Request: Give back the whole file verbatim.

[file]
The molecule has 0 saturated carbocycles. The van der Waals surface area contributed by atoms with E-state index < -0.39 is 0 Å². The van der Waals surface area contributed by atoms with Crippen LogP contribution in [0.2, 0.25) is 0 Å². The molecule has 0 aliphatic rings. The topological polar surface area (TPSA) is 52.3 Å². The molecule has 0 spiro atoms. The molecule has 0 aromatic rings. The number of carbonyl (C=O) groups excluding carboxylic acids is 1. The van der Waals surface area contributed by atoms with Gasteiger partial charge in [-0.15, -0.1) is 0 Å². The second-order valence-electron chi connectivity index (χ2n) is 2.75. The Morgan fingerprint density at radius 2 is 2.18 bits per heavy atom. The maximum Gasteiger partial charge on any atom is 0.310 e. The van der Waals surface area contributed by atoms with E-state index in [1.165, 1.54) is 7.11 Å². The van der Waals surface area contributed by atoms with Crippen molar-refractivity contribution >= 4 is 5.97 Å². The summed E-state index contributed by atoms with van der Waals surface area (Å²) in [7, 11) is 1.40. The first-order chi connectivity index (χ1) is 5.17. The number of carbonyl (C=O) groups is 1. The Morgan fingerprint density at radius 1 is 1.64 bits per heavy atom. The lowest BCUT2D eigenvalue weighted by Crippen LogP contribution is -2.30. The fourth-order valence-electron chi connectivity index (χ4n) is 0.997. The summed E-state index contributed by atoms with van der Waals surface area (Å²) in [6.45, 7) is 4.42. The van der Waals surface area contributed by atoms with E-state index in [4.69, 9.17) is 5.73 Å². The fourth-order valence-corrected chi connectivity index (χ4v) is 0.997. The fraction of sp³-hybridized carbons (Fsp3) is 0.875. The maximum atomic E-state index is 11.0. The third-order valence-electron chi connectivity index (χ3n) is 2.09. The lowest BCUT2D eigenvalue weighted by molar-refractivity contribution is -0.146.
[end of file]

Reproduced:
The molecule has 0 saturated carbocycles. The van der Waals surface area contributed by atoms with E-state index < -0.39 is 0 Å². The van der Waals surface area contributed by atoms with Crippen LogP contribution in [0.2, 0.25) is 0 Å². The molecule has 0 aliphatic rings. The topological polar surface area (TPSA) is 52.3 Å². The molecule has 0 spiro atoms. The molecule has 0 aromatic rings. The number of carbonyl (C=O) groups excluding carboxylic acids is 1. The van der Waals surface area contributed by atoms with Gasteiger partial charge in [-0.15, -0.1) is 0 Å². The second-order valence-electron chi connectivity index (χ2n) is 2.75. The Morgan fingerprint density at radius 2 is 2.18 bits per heavy atom. The maximum Gasteiger partial charge on any atom is 0.310 e. The van der Waals surface area contributed by atoms with E-state index in [1.165, 1.54) is 7.11 Å². The van der Waals surface area contributed by atoms with Crippen molar-refractivity contribution >= 4 is 5.97 Å². The summed E-state index contributed by atoms with van der Waals surface area (Å²) in [7, 11) is 1.40. The first-order chi connectivity index (χ1) is 5.17. The number of carbonyl (C=O) groups is 1. The Morgan fingerprint density at radius 1 is 1.64 bits per heavy atom. The lowest BCUT2D eigenvalue weighted by Crippen LogP contribution is -2.30. The fourth-order valence-electron chi connectivity index (χ4n) is 0.997. The summed E-state index contributed by atoms with van der Waals surface area (Å²) in [6.45, 7) is 4.42. The van der Waals surface area contributed by atoms with E-state index in [4.69, 9.17) is 5.73 Å². The fourth-order valence-corrected chi connectivity index (χ4v) is 0.997. The fraction of sp³-hybridized carbons (Fsp3) is 0.875. The maximum atomic E-state index is 11.0. The third-order valence-electron chi connectivity index (χ3n) is 2.09. The lowest BCUT2D eigenvalue weighted by molar-refractivity contribution is -0.146.